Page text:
The US dollar was mixed against the major currencies last week. The dollar-bloc currencies and the Japanese yen fell, while the other major currencies rose, led by sterling (1.1%) on ideas that the risk of a no-deal Brexit was diminished, and the Swedish krona (0.9%) that was bolstered by 1.2% growth in Q4, quarter-over-quarter (around twice what economists expected).
Euro: Starting on last Tuesday, the euro traded above $1.14 for the first time since February 5, and although it did so for the following three sessions, it never was able to close above it. In fact, judging from the price action, participants took advantage of the single currency resurfacing the middle of the $1.13-$1.15 range to sell it, and the closes were consistently near the lows in the last three sessions. The trendline connecting the early and late January highs comes in a little above $1.1420 at the end of next week. That would seem to denote the risk for euro bears. With the pullback, the euro has retraced 38.2% of the recovery off the year’s low set on February 15 (~$1.1235). The 50% retracement and the 20-day moving average are found in the $1.1325-$1.1340 area. The technical indicators have been muted by the broad sideways activity that is illustrated by the low volatility and the convergence of the 50 and 100-day moving averages (just below $1.1390). The euro ended 2018 near $1.1465. It slipped roughly 0.15% in January and 0.65% in February.
Yen: The dollar poked above JPY112.00 before the weekend for the first time since the week before Christmas. The usual culprits were likely at work–rising US yields and rising equities (though MSCI Emerging Markets equity index fell ~0.65% last week). Disappointing data and BOJ Kuroda’s assurances that the BOJ could do more if necessary may have also weighed on the yen. Although we are bullish the dollar over the medium-term, thinking it can return toward JPY115, technical considerations suggest some near-term caution. The dollar finished last week above its upper Bollinger Band (~JPY111.65). The bottom of the previous range (~JPY112.30) should now offer resistance. The technical indicators are stretched, suggesting scope for marginal new highs at best.
Sterling: The pound rose 1.15% last week for a 3.5% gain year-to-date. It was easily the best performing currency last week, and it was the only major currency to appreciate against the dollar in February. It reached $1.3350 in the middle of last week, its best level since last July. It closed above its upper Bollinger Band but spent the last two sessions consolidating at lower levels. It is largely about Brexit and with the vote a week away, technically there is scope for a further pullback. If the MACDs do turn down as they appear poised to, it will set up a bearish divergence, and the Slow Stochastics are already crossing closer. Look for support in the $1.3060-$1.3100 area to be tested. Sterling rose in February (~1.2%). It was the third month of gains and the longest advancing streak since early 2012.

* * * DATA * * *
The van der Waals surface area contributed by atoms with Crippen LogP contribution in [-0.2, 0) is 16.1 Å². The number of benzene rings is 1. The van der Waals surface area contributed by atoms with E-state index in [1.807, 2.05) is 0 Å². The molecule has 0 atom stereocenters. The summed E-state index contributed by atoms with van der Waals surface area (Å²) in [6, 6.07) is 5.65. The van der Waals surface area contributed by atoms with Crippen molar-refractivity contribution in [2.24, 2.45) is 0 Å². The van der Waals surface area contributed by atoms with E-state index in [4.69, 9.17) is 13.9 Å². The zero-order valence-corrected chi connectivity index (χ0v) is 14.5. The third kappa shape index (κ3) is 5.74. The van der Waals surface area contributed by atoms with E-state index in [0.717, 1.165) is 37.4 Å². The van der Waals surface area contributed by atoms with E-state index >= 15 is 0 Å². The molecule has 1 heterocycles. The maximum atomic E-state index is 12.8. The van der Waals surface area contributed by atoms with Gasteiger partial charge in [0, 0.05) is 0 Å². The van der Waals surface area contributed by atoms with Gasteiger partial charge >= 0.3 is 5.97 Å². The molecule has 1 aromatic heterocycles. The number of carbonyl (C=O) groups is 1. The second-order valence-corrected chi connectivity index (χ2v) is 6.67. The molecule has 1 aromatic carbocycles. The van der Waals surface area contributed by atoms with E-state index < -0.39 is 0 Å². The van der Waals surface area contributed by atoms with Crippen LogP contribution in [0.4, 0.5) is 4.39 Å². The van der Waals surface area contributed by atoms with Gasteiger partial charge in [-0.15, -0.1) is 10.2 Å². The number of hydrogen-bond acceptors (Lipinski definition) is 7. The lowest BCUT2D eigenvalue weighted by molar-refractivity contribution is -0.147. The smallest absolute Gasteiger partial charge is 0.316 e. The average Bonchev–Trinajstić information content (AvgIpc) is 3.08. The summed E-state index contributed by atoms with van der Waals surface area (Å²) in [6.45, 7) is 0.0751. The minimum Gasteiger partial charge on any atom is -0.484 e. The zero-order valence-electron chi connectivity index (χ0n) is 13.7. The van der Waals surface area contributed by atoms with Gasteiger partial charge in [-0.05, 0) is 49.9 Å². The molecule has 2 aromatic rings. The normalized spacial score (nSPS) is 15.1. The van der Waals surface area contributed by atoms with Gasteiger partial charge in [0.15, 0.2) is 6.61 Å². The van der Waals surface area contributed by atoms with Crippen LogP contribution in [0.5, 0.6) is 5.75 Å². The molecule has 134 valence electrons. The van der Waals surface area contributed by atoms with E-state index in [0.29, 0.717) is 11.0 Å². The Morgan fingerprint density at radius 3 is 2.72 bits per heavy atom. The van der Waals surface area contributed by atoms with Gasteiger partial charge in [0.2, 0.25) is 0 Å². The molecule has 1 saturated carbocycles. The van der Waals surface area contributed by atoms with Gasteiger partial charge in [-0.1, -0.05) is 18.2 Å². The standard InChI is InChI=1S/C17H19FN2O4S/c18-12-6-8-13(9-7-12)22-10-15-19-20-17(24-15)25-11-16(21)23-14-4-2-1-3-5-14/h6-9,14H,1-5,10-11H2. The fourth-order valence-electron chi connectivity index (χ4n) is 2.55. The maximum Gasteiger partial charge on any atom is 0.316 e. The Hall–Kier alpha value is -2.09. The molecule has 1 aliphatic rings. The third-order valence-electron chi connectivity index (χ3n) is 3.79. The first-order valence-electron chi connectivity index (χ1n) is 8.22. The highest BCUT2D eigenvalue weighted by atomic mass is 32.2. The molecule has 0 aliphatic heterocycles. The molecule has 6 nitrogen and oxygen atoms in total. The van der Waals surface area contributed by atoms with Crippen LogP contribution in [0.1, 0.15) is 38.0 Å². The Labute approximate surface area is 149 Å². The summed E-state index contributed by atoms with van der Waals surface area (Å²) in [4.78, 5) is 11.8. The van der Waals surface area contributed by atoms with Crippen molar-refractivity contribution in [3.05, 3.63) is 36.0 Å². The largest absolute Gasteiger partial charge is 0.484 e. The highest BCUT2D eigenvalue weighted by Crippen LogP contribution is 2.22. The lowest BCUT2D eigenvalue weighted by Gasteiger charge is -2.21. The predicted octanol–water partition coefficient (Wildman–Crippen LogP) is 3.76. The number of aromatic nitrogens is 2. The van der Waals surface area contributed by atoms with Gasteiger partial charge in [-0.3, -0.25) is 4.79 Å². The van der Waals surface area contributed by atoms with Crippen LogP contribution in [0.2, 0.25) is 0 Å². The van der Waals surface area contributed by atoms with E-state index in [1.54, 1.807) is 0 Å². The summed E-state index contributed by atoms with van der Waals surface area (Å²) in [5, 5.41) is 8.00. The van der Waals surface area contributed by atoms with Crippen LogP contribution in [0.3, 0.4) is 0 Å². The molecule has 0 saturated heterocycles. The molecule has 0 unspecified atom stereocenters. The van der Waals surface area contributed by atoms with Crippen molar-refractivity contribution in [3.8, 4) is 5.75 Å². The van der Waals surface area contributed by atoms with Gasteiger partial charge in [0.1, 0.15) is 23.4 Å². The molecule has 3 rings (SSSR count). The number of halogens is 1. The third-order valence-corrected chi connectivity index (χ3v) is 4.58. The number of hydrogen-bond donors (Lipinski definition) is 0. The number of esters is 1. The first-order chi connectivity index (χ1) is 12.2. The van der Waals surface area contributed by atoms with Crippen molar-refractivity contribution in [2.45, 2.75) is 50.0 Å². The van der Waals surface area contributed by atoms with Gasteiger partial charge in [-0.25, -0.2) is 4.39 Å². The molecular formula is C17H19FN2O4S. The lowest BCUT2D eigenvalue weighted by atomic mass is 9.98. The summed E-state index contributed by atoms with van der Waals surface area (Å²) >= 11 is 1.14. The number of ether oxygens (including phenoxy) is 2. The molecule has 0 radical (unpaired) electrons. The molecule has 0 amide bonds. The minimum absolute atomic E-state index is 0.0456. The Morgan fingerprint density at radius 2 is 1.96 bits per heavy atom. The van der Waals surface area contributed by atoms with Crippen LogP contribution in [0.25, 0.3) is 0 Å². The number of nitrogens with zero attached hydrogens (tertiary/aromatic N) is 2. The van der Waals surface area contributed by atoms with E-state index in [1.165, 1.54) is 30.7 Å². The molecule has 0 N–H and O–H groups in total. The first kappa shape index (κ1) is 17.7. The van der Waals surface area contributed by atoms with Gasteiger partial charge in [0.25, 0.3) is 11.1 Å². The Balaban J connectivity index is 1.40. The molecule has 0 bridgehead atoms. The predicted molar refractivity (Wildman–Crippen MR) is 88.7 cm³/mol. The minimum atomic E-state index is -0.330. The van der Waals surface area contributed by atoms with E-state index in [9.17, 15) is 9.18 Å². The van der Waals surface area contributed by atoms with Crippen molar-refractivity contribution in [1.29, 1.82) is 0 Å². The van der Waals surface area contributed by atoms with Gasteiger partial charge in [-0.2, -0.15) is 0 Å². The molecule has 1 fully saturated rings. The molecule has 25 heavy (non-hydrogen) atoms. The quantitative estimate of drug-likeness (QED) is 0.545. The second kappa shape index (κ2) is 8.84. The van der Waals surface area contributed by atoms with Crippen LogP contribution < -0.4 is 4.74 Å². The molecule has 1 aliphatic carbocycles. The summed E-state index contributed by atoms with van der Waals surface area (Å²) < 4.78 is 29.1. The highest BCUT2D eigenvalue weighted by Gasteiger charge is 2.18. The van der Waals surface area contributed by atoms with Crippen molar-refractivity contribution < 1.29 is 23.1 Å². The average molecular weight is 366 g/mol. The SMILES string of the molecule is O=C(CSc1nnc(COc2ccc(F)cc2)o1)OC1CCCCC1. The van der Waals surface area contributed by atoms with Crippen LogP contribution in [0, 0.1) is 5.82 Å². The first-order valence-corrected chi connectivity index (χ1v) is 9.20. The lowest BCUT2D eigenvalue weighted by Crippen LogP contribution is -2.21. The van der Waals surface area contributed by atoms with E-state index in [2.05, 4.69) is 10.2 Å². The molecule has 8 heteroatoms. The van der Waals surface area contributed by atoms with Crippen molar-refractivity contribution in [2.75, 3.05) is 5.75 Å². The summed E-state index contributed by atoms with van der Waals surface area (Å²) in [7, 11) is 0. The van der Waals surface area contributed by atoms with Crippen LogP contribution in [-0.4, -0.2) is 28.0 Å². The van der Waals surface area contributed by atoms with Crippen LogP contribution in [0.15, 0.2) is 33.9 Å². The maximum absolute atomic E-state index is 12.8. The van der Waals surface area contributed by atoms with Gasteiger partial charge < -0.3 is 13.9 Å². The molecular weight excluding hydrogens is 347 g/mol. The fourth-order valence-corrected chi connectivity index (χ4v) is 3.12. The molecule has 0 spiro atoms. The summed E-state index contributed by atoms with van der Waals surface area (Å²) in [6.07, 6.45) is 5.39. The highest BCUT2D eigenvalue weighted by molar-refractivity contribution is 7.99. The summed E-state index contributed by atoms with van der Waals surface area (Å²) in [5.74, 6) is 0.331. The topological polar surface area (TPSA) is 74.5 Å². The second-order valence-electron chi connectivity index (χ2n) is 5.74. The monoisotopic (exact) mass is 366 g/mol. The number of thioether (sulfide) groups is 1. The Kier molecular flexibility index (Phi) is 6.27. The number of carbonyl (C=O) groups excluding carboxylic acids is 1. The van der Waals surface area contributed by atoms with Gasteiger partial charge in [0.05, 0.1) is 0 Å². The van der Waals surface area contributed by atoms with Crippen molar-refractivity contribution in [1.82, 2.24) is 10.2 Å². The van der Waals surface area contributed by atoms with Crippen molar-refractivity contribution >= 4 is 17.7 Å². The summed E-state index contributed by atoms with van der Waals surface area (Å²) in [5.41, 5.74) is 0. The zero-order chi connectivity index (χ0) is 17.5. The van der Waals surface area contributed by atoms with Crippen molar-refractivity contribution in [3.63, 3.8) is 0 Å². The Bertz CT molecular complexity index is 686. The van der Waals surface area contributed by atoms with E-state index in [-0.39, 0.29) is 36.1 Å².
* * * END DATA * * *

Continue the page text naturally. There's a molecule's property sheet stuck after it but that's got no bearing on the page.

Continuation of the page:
Canadian Dollar: The disappointing GDP figures before the weekend sent the Canadian dollar down nearly 1%, ensuring a loss for the week (~1.2%). The US dollar closed just below CAD1.33, its highest close in two months. The US dollar traded on both sides of the previous day’s range ahead of the weekend and closed well above Thursday’s high, recording a bullish outside up day. February’s highs were in the CAD1.3330-CAD1.3340 area and represent initial resistance. We often see three main drivers of the exchange rate: short-term rate differentials, oil prices, and risk (proxy: S&P 500). The two-year interest rate differential jumped to a new post-crisis high of 80 bp (in the US favor). The technical outlook for oil and the S&P 500 are discussed below. The US dollar posted an outside up week as well. A move above the last January high closer to CAD1.3370 could open the door toward CAD1.3500.